The 10 Foods That Define Spanish Gastronomy
If in a previous article we analyzed the 10 most characteristic dishes in Spanish culinary culture, this time we are looking at another set of results generated by a popular survey taken at the 2017 edition of international culinary conference Madrid Fusión. Which 10 Spanish foods serve as international ambassadors for our cuisine? And while we agree with the results of this survey, we can't help wishing we could expand upon the list
1) Ibérico ham
In first place in this delectable ranking, and with good cause. This unique product can only be made in Spain (and in some areas of Portugal along the Spanish border), and quality Ibérico ham can only come from native Ibérico pigs and an ecosystem that is found exclusively on the Iberian Peninsula, the dehesa. The elaboration and carving of Ibérico ham are practically art forms.
2) Olive oil
We always prefer to be more exact and talk about extra virgin olive oil, pure olive juice produced exclusively through mechanical means. Spain is a virtual sea of olives, particularly in the country's center, south and Mediterranean regions. More than two thousand years making olive oil, a huge range of native olive varieties, and the use of the most advanced technology, are three characteristics of the Spanish olive oil industry, without forgetting its presence on the international market, where Spain is the undeniable leader.
Saffron is an ingredient that is intimately linked to Spanish cuisine. Curiously, however, it has now become a minority crop in this country. In any case, there are still areas in Spain that get their life's blood from cultivating this world-famous spice. We're talking about Azafrán de la Mancha (saffron from La Mancha), which has protected denomination of origin status.
4) Red wines
The survey's ranking included Spanish red wine, which came in 4th place. Spain is recognized around the world for the quality of all of its wines (including whites, sparkling, rosados, and fortified wines), but people most commonly associate red wine with Spain. This industry is among the most advanced in the world with regard to technology and quality control, but one should not overlook the fact that, in recent years, Spanish viticulturists have been making a big impact through their care of the vineyards and protection and recovery of native Spanish varieties.
5) The cheeses
Few countries can presume to have the same richness as Spain in terms of cheeses, which are intimately linked to this country's diverse range of climates, landscapes and native livestock breeds. Raw or pasteurized milk cheeses, cheeses made with cow's, goat's, ewe's and mixed-milk cheeses... blue cheeses, hard and soft cheeses... industrial cheeses, 100% artisanal cheeses... cheeses with rinds coated in olive oil, pimentón, herbs, or other spices... All of them are of the highest quality and many of them hold protected denomination of origin status.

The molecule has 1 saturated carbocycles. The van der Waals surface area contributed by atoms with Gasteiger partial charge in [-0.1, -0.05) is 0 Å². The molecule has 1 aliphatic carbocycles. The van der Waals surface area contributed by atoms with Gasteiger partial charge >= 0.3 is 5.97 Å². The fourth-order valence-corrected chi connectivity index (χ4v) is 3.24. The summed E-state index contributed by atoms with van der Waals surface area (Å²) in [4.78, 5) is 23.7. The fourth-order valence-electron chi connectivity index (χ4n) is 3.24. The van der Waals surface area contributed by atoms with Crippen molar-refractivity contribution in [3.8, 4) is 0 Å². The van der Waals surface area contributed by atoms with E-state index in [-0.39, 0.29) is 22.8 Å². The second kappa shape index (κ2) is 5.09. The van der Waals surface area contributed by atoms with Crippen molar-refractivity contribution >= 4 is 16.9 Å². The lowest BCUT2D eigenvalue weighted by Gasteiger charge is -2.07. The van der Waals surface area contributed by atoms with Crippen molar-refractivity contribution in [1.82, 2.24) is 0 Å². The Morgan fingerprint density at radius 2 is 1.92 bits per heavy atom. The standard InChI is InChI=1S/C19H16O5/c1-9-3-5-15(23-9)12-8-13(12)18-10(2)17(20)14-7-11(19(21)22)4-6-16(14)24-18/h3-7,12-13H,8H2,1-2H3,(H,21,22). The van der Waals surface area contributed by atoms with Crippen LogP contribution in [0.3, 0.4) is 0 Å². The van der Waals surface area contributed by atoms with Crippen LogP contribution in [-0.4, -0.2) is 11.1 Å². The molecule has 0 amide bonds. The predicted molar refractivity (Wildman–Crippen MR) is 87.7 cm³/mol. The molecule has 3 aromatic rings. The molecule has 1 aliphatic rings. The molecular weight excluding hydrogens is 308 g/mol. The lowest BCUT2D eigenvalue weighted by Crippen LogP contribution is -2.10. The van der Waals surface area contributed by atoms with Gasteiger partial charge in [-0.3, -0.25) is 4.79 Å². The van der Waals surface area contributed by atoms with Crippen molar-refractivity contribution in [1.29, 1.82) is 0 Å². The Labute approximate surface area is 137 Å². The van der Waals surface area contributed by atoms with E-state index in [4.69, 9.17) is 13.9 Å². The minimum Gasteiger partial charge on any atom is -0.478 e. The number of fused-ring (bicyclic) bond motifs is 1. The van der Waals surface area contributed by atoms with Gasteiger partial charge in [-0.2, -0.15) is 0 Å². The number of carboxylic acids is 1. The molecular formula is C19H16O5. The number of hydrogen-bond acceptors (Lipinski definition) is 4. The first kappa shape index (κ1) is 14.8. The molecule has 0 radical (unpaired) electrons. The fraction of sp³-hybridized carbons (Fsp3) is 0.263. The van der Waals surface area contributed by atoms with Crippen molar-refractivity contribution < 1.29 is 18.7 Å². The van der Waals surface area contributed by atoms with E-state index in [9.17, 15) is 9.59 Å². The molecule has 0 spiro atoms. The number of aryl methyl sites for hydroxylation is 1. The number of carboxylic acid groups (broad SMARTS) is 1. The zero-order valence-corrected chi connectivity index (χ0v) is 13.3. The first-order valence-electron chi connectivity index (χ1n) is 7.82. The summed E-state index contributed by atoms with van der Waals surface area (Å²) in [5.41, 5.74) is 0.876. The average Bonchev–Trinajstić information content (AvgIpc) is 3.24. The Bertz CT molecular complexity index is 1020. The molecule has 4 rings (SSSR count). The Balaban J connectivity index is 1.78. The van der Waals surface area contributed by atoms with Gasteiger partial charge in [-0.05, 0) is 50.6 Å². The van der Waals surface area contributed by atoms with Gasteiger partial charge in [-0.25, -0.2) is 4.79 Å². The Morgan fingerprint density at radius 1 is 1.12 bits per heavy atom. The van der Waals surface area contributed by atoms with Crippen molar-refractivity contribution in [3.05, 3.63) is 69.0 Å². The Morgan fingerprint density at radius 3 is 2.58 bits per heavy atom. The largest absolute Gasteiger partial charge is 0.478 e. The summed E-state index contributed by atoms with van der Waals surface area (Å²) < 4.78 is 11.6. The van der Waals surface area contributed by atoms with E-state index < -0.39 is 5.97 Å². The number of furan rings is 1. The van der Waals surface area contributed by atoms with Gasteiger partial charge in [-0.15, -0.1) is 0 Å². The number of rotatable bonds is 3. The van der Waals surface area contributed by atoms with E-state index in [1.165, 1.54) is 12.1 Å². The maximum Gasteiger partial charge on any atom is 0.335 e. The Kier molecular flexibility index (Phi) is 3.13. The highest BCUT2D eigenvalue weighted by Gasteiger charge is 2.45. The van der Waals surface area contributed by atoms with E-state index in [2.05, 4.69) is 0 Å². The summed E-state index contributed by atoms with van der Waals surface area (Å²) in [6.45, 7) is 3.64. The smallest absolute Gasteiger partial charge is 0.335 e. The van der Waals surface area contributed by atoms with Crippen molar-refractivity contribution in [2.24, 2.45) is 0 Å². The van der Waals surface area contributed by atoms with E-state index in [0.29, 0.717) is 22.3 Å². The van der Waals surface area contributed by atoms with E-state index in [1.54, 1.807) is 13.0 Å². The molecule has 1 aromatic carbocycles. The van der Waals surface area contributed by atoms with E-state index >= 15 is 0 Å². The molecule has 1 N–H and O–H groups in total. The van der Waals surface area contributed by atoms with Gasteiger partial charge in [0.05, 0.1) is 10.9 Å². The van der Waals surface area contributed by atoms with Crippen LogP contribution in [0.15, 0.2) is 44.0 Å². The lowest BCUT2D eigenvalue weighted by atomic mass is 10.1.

6) Pimentón de la Vera
José Andrés says it all the time: "Don't call it paprika, it's pimentón!" Spain is the cradle of this spice – a sought-after ingredient in numerous countries. Spain was the first place to cultivate peppers in Europe, thanks to the seeds brought from the American continent, as well as the first to make pimentón. The most celebrated production area for this spice is la Vera (Extremadura), which has protected denomination of origin status.
Spaniards are huge fans of fish and shellfish. The variety of traditional seafood from the Spanish coast includes shrimp, langoustines, mussels, clams and scallops, and other beloved species including velvet crabs, lobster and spider crabs.
8) Turrón, marzipan and mantecados
These traditional Christmas sweets are slowly breaking out of their seasonal roles, enjoying a newfound, year-round popularity. Their main ingredients are almonds, sugar and/or honey, and, despite the weight of tradition, some companies have already begun branching out into new flavors and formats.
The Spanish climate – with its abundance of sunny days – makes beer one of the country's most popular beverages. Big Spanish beer companies have gone from making blond, lager-style beers, to widening their product offering, thanks to the growing popularity of craft beers in this country. What's more, Spanish restaurants are starting to feature an ever-increasing beer selection that goes beyond what's typically available on tap.
10) Citrus fruits
Spanish citrus fruits were the first Spanish products to be exported to European markets – at the end of the 19th century – taking advantage of the new maritime trade routes, but their fame had been widespread for centuries. Currently, the juicy and refreshing quality of Spain's mandarins, clementines, oranges, lemons and grapefruit, are its best letter of presentation to international clients.
Ibérico ham, olive oil and cheeses, are among the Top 5 items in the Spanish pantry